Christian Lehinger (HealthQuest Alliance)

Christian Lehinger, MCSE, has been working in the field of health information management for over 15 years. Christian began his career in healthcare working with Inland NW Health Services. Here he was exposed to the hospital care technology infrastructure by discovering the disconnects that exist in health information dissemination between hospitals and private care. In 1999 Christian founded an organization thats purpose was to help medical clinics integrate technology into their practice to increase efficiency and profitability and to improve patient care. His experience both in the hospital and private care settings helped him to see how the lack of information interoperability has had dilatory effect on the health care system and this breakdown in communication is what is holding back the healthcare industry today, as well as many other industries that rely on information dissemination. In 2005 Christian formed what is now known as HealthQuest Alliance, an organization comprised of an information technology division supporting over 75 clients nationwide, a medical care services division that works with primary care medical clinics in three states, and a software development team with two products in commercial use today. Using the patent DDCNet Patent 7,810,145 that Christian invented in 2003, HealthQuest Alliance is working to bridge the gap in information interoperability by demonstrating how information management across all areas of healthcare is possible and will dramatically change the future of healthcare. Christian is Certified in Infrastructure by Microsoft.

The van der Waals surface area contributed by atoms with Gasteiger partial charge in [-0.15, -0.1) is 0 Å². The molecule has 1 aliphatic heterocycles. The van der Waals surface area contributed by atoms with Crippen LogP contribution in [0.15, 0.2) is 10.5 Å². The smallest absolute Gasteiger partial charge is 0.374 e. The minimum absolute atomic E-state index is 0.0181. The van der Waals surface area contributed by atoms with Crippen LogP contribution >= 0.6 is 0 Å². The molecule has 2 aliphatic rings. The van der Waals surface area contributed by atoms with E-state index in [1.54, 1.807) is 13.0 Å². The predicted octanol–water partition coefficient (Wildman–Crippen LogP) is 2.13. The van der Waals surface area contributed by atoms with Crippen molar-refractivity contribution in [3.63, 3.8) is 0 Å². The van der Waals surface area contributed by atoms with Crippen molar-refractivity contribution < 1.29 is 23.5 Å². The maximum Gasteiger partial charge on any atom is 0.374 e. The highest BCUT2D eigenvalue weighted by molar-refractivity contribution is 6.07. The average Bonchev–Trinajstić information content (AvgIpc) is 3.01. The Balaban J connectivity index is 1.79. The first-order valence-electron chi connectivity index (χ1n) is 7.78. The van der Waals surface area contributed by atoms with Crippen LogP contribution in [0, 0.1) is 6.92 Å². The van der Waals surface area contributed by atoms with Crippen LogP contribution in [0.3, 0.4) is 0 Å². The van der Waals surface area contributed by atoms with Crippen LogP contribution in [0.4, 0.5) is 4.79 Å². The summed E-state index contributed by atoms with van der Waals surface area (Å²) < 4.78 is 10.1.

Gerhard Klimeck (Purdue University, nanoHUB)

Gerhard Klimeck ( is the Director of the Network for Computational Nanotechnology at Purdue University and a Professor of Electrical and Computer Engineering. He guides the technical developments and strategies of which served over 167,000 users worldwide with on-line simulation, tutorials, and seminars in the year 2010. He was the Technical Group Supervisor of the High Performance Computing Group and a Principal Scientist at the NASA Jet Propulsion Laboratory. Previously he was a member of technical staff at the Central Research Lab of Texas Instruments where he served as manager and principal architect of the Nanoelectronic Modeling (NEMO 1-D) program. At JPL and Purdue Gerhard developed the Nanoelectronic Modeling tool (NEMO 3-D) for multimillion atom simulations. The latest tools OMEN and NEMO5 developed in his research group scale almost perfectly to over 221,000 cores. Prof. Klimeck’s research interest is in the modeling of nanoelectronic devices, parallel cluster computing, and genetic algorithms. Dr. Klimeck received his Ph.D. in 1994 on Quantum Transport from Purdue University and his German electrical engineering degree in 1990 from Ruhr-University Bochum. Dr. Klimeck’s work is documented in over 160 peer-reviewed journals and 150 proceedings publications and over 160 invited and 330 contributed conference presentations. He is a fellow of the Institute of Physics, a senior member of IEEE and member of APS, HKN and TBP. His research group can be found at

Deborah Gracio (Pacific Northwest National Laboratory)

Deborah Gracio joined Pacific Northwest National Laboratory in 1990 and is currently the Director for the Computational and Statistical Analytics Division. Since joining the laboratory, Gracio has led the research, development, and management of multiple cross-disciplinary, multi-laboratory projects focused in the basic sciences and national security sectors. Her work has included research and development of integrated computational environments for biodefense, computational biology, computational chemistry, and atmospheric modeling. Gracio was the director of the Data-Intensive Computing Initiative and research started in this program continue to address the acquisition challenges of high-throughput streaming data, workflow, provenance, and the development of an integrated architecture to support a distributed analysis environment.

Since joining the Laboratory, Gracio has been involved in a variety of projects that have aided in developing a broad technical background in computer systems integration, software engineering, scientific computing, large-scale data management, and data acquisition.

PNNL Profile